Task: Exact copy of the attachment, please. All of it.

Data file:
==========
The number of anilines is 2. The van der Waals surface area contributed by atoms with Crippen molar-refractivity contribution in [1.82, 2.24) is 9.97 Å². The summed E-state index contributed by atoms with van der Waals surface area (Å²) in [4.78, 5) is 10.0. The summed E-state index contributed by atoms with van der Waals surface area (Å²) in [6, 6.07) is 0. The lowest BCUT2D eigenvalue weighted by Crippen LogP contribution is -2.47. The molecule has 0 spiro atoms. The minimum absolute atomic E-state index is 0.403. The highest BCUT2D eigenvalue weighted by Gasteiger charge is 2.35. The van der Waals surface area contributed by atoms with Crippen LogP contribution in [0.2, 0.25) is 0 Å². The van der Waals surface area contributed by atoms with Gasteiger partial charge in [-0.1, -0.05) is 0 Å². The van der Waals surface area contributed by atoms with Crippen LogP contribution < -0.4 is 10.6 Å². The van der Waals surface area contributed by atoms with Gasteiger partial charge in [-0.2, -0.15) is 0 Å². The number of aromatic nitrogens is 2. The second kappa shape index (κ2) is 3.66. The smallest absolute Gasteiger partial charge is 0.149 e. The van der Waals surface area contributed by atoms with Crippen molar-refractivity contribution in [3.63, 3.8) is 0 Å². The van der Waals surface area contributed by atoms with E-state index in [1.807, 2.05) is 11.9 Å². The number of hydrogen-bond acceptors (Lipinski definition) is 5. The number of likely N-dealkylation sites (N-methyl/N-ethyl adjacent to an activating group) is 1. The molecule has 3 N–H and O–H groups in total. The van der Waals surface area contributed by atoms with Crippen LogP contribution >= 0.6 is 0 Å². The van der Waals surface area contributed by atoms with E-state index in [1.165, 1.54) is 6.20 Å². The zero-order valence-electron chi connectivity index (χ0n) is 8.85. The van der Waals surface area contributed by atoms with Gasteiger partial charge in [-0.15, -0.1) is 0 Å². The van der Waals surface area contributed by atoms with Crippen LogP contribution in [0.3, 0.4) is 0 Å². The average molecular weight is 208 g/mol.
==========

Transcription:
The number of anilines is 2. The van der Waals surface area contributed by atoms with Crippen molar-refractivity contribution in [1.82, 2.24) is 9.97 Å². The summed E-state index contributed by atoms with van der Waals surface area (Å²) in [4.78, 5) is 10.0. The summed E-state index contributed by atoms with van der Waals surface area (Å²) in [6, 6.07) is 0. The lowest BCUT2D eigenvalue weighted by Crippen LogP contribution is -2.47. The molecule has 0 spiro atoms. The minimum absolute atomic E-state index is 0.403. The highest BCUT2D eigenvalue weighted by Gasteiger charge is 2.35. The van der Waals surface area contributed by atoms with Crippen LogP contribution in [0.2, 0.25) is 0 Å². The van der Waals surface area contributed by atoms with Gasteiger partial charge in [-0.1, -0.05) is 0 Å². The van der Waals surface area contributed by atoms with Crippen LogP contribution < -0.4 is 10.6 Å². The van der Waals surface area contributed by atoms with Gasteiger partial charge in [-0.2, -0.15) is 0 Å². The number of aromatic nitrogens is 2. The second kappa shape index (κ2) is 3.66. The smallest absolute Gasteiger partial charge is 0.149 e. The van der Waals surface area contributed by atoms with Crippen molar-refractivity contribution in [3.63, 3.8) is 0 Å². The van der Waals surface area contributed by atoms with E-state index in [1.807, 2.05) is 11.9 Å². The number of hydrogen-bond acceptors (Lipinski definition) is 5. The number of likely N-dealkylation sites (N-methyl/N-ethyl adjacent to an activating group) is 1. The molecule has 3 N–H and O–H groups in total. The van der Waals surface area contributed by atoms with Crippen LogP contribution >= 0.6 is 0 Å². The van der Waals surface area contributed by atoms with E-state index in [1.165, 1.54) is 6.20 Å². The zero-order valence-electron chi connectivity index (χ0n) is 8.85. The van der Waals surface area contributed by atoms with Gasteiger partial charge in [-0.15, -0.1) is 0 Å². The van der Waals surface area contributed by atoms with Crippen LogP contribution in [0.3, 0.4) is 0 Å². The average molecular weight is 208 g/mol.